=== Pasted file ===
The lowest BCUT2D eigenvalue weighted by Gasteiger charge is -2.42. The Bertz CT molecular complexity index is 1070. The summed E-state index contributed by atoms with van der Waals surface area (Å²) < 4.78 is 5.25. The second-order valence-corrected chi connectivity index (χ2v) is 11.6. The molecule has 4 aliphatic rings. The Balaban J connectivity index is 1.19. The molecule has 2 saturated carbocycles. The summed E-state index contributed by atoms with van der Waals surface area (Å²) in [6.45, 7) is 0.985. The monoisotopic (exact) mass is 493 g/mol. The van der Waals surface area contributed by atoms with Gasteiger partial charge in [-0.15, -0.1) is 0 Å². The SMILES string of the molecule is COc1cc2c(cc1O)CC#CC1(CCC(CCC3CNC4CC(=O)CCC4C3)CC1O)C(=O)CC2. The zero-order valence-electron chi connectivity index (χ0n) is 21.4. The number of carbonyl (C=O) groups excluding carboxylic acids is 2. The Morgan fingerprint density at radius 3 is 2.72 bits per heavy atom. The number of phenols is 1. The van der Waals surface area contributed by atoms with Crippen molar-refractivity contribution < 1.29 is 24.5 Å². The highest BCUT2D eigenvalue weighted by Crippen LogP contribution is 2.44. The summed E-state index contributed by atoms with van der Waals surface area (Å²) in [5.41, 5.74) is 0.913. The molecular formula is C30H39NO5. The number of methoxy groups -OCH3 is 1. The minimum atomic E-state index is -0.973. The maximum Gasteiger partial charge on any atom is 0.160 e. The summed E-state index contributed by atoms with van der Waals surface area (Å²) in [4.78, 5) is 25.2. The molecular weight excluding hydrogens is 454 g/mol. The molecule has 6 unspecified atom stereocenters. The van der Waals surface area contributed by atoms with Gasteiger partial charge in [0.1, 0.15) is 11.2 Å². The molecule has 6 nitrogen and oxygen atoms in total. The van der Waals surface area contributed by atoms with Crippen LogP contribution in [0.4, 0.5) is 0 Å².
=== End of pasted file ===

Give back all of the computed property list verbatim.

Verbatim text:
The lowest BCUT2D eigenvalue weighted by Gasteiger charge is -2.42. The Bertz CT molecular complexity index is 1070. The summed E-state index contributed by atoms with van der Waals surface area (Å²) < 4.78 is 5.25. The second-order valence-corrected chi connectivity index (χ2v) is 11.6. The molecule has 4 aliphatic rings. The Balaban J connectivity index is 1.19. The molecule has 2 saturated carbocycles. The summed E-state index contributed by atoms with van der Waals surface area (Å²) in [6.45, 7) is 0.985. The monoisotopic (exact) mass is 493 g/mol. The van der Waals surface area contributed by atoms with Gasteiger partial charge in [-0.15, -0.1) is 0 Å². The SMILES string of the molecule is COc1cc2c(cc1O)CC#CC1(CCC(CCC3CNC4CC(=O)CCC4C3)CC1O)C(=O)CC2. The zero-order valence-electron chi connectivity index (χ0n) is 21.4. The number of carbonyl (C=O) groups excluding carboxylic acids is 2. The Morgan fingerprint density at radius 3 is 2.72 bits per heavy atom. The number of phenols is 1. The van der Waals surface area contributed by atoms with Crippen molar-refractivity contribution < 1.29 is 24.5 Å². The highest BCUT2D eigenvalue weighted by Crippen LogP contribution is 2.44. The summed E-state index contributed by atoms with van der Waals surface area (Å²) in [5.41, 5.74) is 0.913. The molecular formula is C30H39NO5. The number of methoxy groups -OCH3 is 1. The minimum atomic E-state index is -0.973. The maximum Gasteiger partial charge on any atom is 0.160 e. The summed E-state index contributed by atoms with van der Waals surface area (Å²) in [4.78, 5) is 25.2. The molecular weight excluding hydrogens is 454 g/mol. The molecule has 6 unspecified atom stereocenters. The van der Waals surface area contributed by atoms with Gasteiger partial charge in [0.1, 0.15) is 11.2 Å². The molecule has 6 nitrogen and oxygen atoms in total. The van der Waals surface area contributed by atoms with Crippen LogP contribution in [0.4, 0.5) is 0 Å².